You sell the size the client wants.

2) Who holds the copyright of the photos after they're being sold to the client? Once photos are sold to clients, is the photographer allow to keep copies of the photos (as part of their portfolio) ?
This depends on your contract of sale. In Singapore, if not stated otherwise on the contract, if your shoot is commissioned and paid for by a client, the client automatically owns all copyrights to all the photos. This is irregardless of the amount of money paid. So be clear in your contract wording.

If you are just selling one photo, you need have a contract on sale and specify clearly what you are selling. Selling use rights? for how long? for how many reprints? for what purpose? etc...


3) How are digital photos pass on to clients normally? Burn to cd? thumbdrive? email?
Depends on how your clients need them.

4) With an online portfolio, how to prevent people from copying the photos (via right click save) ? Read somewhere before that it's not a nice gesture to do that as it will result in lower traffic to the site. Is it really so?
You cannot prevent. If they want to copy, they will. Even if you have a watermark or signature, people can still PP it away. You can use other products like Digimark to track any unauthorized use of your photos. Your option is to pursue your losses legally.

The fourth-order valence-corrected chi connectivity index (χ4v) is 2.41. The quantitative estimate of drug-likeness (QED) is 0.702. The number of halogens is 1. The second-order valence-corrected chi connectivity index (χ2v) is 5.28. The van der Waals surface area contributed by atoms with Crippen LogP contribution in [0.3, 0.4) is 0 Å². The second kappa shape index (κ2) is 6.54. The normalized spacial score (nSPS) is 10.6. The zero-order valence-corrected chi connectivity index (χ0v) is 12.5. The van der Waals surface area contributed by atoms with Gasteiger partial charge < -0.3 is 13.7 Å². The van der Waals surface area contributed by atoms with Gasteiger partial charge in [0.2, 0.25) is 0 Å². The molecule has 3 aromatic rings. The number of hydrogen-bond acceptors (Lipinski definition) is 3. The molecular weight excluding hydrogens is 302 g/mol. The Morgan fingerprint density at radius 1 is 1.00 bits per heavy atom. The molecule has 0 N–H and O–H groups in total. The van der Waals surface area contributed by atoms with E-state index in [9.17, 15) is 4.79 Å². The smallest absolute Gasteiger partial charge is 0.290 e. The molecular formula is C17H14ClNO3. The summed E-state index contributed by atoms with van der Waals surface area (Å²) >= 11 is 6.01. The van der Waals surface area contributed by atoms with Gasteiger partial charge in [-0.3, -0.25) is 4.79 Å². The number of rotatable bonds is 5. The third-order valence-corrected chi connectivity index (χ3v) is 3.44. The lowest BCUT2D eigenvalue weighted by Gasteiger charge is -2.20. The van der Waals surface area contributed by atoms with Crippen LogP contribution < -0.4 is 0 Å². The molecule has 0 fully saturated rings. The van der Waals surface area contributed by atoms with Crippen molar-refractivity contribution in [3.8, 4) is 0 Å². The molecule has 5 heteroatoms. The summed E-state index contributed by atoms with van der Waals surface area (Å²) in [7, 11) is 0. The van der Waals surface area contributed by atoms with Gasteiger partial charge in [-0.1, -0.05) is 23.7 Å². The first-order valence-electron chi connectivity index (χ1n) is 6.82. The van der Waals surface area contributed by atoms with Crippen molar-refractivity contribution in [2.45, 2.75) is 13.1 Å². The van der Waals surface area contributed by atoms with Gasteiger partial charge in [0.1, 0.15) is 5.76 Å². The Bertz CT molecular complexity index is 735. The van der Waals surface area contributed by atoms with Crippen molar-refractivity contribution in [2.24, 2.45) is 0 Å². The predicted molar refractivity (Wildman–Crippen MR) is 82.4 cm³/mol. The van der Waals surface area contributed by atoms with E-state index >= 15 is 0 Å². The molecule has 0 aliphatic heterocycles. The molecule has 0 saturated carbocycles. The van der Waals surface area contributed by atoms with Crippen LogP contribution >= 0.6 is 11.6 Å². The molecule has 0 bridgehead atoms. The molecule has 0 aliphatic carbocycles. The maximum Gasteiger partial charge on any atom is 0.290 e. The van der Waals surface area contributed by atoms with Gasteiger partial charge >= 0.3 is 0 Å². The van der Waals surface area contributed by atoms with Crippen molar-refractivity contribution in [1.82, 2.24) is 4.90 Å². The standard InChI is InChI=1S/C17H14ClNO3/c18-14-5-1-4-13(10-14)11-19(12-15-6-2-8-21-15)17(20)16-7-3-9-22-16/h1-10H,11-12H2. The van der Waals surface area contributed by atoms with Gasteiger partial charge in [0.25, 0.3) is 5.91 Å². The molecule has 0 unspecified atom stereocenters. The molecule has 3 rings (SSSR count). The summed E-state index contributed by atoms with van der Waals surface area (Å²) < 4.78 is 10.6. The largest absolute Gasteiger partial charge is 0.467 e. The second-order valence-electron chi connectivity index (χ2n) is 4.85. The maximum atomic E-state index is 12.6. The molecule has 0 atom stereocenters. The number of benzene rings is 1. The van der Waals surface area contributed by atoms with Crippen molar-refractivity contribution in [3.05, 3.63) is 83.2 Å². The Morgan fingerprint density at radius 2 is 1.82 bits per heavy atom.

5) What are the rights of a photographer? Does the photographer has the right to make any changes once photos have been delivered to clients?
Please read... http://www.clubsnap.com/forums/phot...ssential-photographers-understand-rights.html
 

daredevil123

Moderator
Staff member
Oct 25, 2005
21,652
66
48
lil red dot
#4
2) Who holds the copyright of the photos after they're being sold to the client? Once photos are sold to clients, is the photographer allow to keep copies of the photos (as part of their portfolio) ?
The photographer will hold all copyrights to the image even after they are sold. In most cases, you can still use them for self promotion, as long as it is not use commercially. You only lose that rights if someone pays you a mutually agreed price for the sole rights of the photo. If that opportunity comes by, it most likely mean you can expect a huge sum of money in exchange for it.
.
Bro your understanding of the copyright law is incorrect. read my reply above.
 

piper85

New Member
Oct 13, 2009
35
0
0
#5
Hi All,

I have some questions on the photography business. Would be glad if someone could enlighten me.

1) What is the size of digital photos a photographer sells to his client? (I reckon they dont give the actual size?)
2) Who holds the copyright of the photos after they're being sold to the client? Once photos are sold to clients, is the photographer allow to keep copies of the photos (as part of their portfolio) ?
3) How are digital photos pass on to clients normally? Burn to cd? thumbdrive? email?
4) With an online portfolio, how to prevent people from copying the photos (via right click save) ? Read somewhere before that it's not a nice gesture to do that as it will result in lower traffic to the site. Is it really so?